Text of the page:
WASHINGTON - Congressional Republicans rebuffed President Obama’s budget proposal with predictable hostility yesterday, and deemed his $3.8 trillion spending plan rife with gimmicks and tax increases that could further threaten the still-fragile economy.
With the presidential campaign looming large on Capitol Hill, the proposal was virtually dead on arrival, with Republicans unlikely to go along with the tax increases on the country’s millionaires and billionaires that the White House expects would finance some of its proposed spending.
“The president’s budget is a gloomy reflection of his failed policies of the past, not a bold plan for America’s future,’’ said House Speaker John Boehner, a Republican from Ohio.
Congress has until April 15 to approve a budget, but House Republicans declined to say when they would unveil their own proposal. When they do, it will undoubtedly further expose the deep ideological divide behind the political gridlock that now routinely chokes Capitol Hill.
“In the coming weeks and months, the House of Representatives will work to put together an honest budget that will focus on putting Americans back to work, protecting American seniors, and closing the massive deficits that have become a hallmark of President Obama’s time in office,’’ Boehner said.
The Senate’s top Republican, Mitch McConnell of Kentucky, dismissed the president’s proposal as “a campaign document.’’
“The game plan is clear: Rather than reach out to Congress to craft a consensus budget, the president will take this budget on the road, as he did today, and talk about the parts he thinks audiences will like. What he won’t say is that it’s bad for job creation, bad for seniors, and that it will make the economy worse.’’
“Well, if anybody wants to know what a failure of leadership looks like, this is it,’’ said McConnell, echoing a refrain often heard in the stump speeches of the Republicans vying to oust Obama from the White House.
Senator Scott Brown, the sole Republican in the Bay State’s congressional delegation, responded to the president’s budget proposal by calling for passage of a balanced budget amendment to “finally bring fiscal discipline to Washington.’’
“We can do better than a budget that runs a trillion-dollar deficit and raises taxes in the midst of an economic downturn,’’ said Brown, who is expected to face a tough reelection campaign against his presumed Democratic opponent, Harvard professor Elizabeth Warren.
Brown, who has tried to portray himself as a moderate who can work with both sides of the aisle, declined to comment on whether he found any common ground in the president’s budget proposal.
Other Republicans were scathing in their criticism of Obama.
“President Obama’s irresponsible budget is a recipe for a debt crisis and the decline of America,’’ said Representative Paul Ryan, the House Budget Committee chairman. The Wisconsin congressman is the architect of the so-called Ryan Plan, which Tea Party advocates and fiscal conservatives have used as a budget-slashing blueprint that would revamp Medicare and other entitlement programs.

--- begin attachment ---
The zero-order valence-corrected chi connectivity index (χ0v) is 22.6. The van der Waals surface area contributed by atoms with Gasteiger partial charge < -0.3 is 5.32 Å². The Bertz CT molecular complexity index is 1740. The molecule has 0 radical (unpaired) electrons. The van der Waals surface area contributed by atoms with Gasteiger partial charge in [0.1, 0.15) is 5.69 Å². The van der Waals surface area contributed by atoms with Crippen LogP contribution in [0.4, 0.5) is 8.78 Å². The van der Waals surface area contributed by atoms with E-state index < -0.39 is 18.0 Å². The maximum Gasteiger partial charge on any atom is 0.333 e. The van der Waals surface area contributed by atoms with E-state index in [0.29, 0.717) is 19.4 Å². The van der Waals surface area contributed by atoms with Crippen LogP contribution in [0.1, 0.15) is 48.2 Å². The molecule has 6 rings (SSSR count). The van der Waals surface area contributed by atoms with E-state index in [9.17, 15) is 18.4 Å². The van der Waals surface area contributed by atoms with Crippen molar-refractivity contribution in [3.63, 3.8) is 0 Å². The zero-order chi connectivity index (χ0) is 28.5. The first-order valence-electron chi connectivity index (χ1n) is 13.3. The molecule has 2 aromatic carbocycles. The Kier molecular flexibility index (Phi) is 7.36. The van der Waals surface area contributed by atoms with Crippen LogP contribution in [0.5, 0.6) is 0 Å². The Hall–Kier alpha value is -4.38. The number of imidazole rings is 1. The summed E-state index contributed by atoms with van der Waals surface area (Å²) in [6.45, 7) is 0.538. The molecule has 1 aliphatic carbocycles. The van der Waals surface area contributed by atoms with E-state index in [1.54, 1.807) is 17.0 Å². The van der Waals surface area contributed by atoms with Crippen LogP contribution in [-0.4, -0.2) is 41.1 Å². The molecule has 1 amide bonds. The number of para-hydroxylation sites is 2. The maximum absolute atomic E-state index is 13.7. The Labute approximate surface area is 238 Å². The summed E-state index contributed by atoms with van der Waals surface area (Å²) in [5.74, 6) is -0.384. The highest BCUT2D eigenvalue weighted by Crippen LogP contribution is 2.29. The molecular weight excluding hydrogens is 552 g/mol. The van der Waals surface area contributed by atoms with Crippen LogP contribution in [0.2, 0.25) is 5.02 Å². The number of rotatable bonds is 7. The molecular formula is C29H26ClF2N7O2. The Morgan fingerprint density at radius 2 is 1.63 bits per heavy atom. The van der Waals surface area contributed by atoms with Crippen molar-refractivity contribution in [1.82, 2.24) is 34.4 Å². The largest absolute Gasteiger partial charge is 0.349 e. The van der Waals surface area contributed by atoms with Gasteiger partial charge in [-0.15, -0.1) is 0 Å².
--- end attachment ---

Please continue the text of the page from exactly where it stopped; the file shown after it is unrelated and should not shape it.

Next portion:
On the campaign trail, Mitt Romney, the former Massachusetts governor who hopes to face Obama in November’s general election, said the president’s budget proposal fell short of “any meaningful steps toward solving our entitlement crisis.’’ Before the White House even officially released the document, the Romney campaign rejected the plan as an “insult to the American taxpayer.’’
Election-year politics will no doubt roil Congress for the rest of the year as Democrats and Republicans seek to seize the public relations advantage during legislative battles.
Many of the disputes have centered on taxing the wealthy. Republicans have opposed any tax increases, while Democrats say the rich can afford to bear more of the tax burden to pay for government programs.
The ideological divide between the parties fueled bitter showdowns that nearly shut down the government on four occasions last year, including one last April because of deep disagreements over the budget.
Another showdown looms not only with the president’s budget proposal but over passage of a payroll-tax holiday extension for 160 million Americans that is part of Obama’s assumptions.
A new front developed yesterday over extending the tax cut, which will expire at the end of the month. House Republicans, who were badly bruised by a December standoff over the matter, indicated they could be willing to extend the program for the rest of the year if it were considered on its own, which could leave two other issues dangling: the extension of the unemployment benefits for the long-term jobless and the so-called “doc fix’’ intended to prevent a cut in reimbursement rates for doctors who treat seniors under Medicare.
The clash over the budget was the latest exercise in the political gamesmanship that has come to dominate Congress, and will undoubtedly prevail in the months to come.
“We all understand this is an election year, and trying to come together is especially difficult,’’ said Senator Kent Conrad, a Democrat from North Dakota, who chairs the Senate’s Budget Committee.